Asked to put her finger on the pulse that gave such enthusiastic life to her idea, Ozinsky suggested: “Our food system is broken. We’re disconnected not only from each other in our urban spaces, but also from sources of good, fresh, nutritious food. We’ve lost the knowledge of where our food comes from or how it’s grown.”
Courses in everything from composting to growing veggies in small plots were offered to school-children and neighbours. The idea of growing food in small urban spaces took off. Pretty soon there was a full time team running the farm and an abundance of produce that had to be eaten. Starting a small farmers’ market offered a way to pay farmers and gather people together regularly.
At the time there were some intersecting projects setting up vegetable gardens on public land in working class areas around Cape Town. A market in Oranjezicht provided a space for those growers to bring their produce to a suburban audience as well as for the benefits of healthy, fresh food to be put on display.
The weekly OZCF Market quickly grew into Cape Town institution. It rapidly outgrew its first site on the farm itself, as space and parking in the narrow suburban streets were quickly gobbled up. After a brief move to the gardens of the Provincial Premiere’s residence, a more permanent home was found adjoining the V&A Waterfront shopping precinct and tourism hub.
Granger Bay features prominently on the city’s efficient MyCiti bus routes, so it is accessible from all over the peninsula. With access to the Waterfront’s extensive parking structures, the driving classes can also easily access their weekly fresh produce.
The market is a huge attraction, drawing as many as 10 000 people on a good weekend. Roughly 80 permanent traders employ some 300 workers. So one of the original goals of employment through growing food has been met in multiple ways.
Ozinsky and her team run all the logistics for the operation as well as the anchor fruit and vegetable stall. They buy in produce from 35 organic farmers or food garden collectives in the region. Some of the collectives, like PEDI, Abalimi Bezekhaya and Umthunzi Community Each of our farmers supports more growers. Through the network provided by the market, such community groups and small producers now also supply some of Cape Town’s top restaurants.
There are artisanal producers trading at the market who make and sell all manner of food products. From bread, cheese, pasture-reared meat, sustainably caught fish and more, every link in the food chain is represented. A set of guidelines defines the parameters which guide the provenance of food and produce.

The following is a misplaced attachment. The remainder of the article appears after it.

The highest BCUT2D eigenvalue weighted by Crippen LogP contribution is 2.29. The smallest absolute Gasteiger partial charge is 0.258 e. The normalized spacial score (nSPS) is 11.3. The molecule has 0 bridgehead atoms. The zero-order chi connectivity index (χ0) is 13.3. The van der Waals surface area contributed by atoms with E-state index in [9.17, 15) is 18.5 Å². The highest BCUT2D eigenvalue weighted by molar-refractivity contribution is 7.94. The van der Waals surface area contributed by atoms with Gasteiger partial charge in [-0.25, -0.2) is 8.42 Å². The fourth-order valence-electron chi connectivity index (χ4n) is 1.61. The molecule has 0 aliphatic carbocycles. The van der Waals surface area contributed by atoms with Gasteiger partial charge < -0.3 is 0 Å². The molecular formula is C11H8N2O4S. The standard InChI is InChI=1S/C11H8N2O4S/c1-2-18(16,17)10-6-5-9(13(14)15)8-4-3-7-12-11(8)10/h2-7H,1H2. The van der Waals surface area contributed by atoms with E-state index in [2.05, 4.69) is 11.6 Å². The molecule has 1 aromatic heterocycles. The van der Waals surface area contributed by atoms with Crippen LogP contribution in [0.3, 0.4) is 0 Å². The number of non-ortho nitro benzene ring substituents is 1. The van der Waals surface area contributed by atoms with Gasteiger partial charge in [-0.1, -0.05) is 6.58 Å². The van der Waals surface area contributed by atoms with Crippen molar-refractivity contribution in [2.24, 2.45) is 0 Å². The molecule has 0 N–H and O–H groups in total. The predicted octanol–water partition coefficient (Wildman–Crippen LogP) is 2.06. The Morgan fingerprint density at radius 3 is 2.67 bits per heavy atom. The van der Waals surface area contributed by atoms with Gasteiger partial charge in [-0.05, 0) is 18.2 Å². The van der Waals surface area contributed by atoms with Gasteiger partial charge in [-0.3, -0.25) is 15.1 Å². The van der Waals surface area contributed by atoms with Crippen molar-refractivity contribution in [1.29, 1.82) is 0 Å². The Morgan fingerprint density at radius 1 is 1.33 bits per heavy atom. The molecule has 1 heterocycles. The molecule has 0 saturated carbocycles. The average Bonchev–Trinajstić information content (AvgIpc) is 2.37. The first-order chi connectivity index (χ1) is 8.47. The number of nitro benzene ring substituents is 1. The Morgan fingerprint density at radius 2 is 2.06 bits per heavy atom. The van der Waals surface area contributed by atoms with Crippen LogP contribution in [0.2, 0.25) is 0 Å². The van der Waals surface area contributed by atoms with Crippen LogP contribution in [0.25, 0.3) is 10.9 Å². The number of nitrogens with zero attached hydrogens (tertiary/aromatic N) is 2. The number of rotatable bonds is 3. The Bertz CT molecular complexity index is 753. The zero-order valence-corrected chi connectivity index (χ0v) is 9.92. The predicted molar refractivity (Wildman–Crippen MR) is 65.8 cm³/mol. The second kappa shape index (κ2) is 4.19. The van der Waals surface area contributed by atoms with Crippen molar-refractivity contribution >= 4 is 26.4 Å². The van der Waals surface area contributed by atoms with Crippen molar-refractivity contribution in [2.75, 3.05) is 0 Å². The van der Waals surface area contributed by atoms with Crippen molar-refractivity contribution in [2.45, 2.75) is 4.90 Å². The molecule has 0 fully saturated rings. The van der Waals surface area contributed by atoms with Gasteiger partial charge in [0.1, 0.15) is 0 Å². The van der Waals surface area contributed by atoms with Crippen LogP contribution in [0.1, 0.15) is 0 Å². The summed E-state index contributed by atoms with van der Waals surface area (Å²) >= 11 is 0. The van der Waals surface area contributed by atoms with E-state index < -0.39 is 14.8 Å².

Their trader’s manual requires traders to buy from small local farmers – organic or sustainable. Small batch production is king, as are humane treatment of animals and sustainable environmental practices. There’s also a kind of family atmosphere among traders. They’re a like-minded bunch, dedicated to authenticity, quality and provenance. Newcomers learn the ropes from the old hands.
An increasingly knowledgeable core of customers also keeps the traders aware and woke to new trends in the farm-to-table and conscious eating movements. The sort of people who shop at the market will only support small producers. Representing the entire gamut of gourmands from Sunday roasters to raw yogis who know a lot about food and supply chain, they tend to be extremely well-informed and well-read.
They also provide a regular snapshot of a cross-section of life in Cape Town. Order a smoothie bowl or a Food Barn pie and find a seat at a communal table with an ocean view. Settle in and watch the conscious grocery shoppers of the city bustle about their daily lives.
Simple tables make the perfect spot to watch the people of the city go about their weekly grocery shopping routine.
Artisan producers from bakers to charcutiers are salted among the stalls selling all manner of craft food goods.
The stunning seasonal vegetables from small farmers and community growers are the main attraction for many of the city’s conscious shoppers. Cut flowers from organic farms in Wellington and Tulbagh are so popular, they literally walk out of the market with happy customers.
Grab a coffee and a bite to eat take in some sunshine and enjoy the view as the hustle and bustle of weekend mornings at the market passes you by.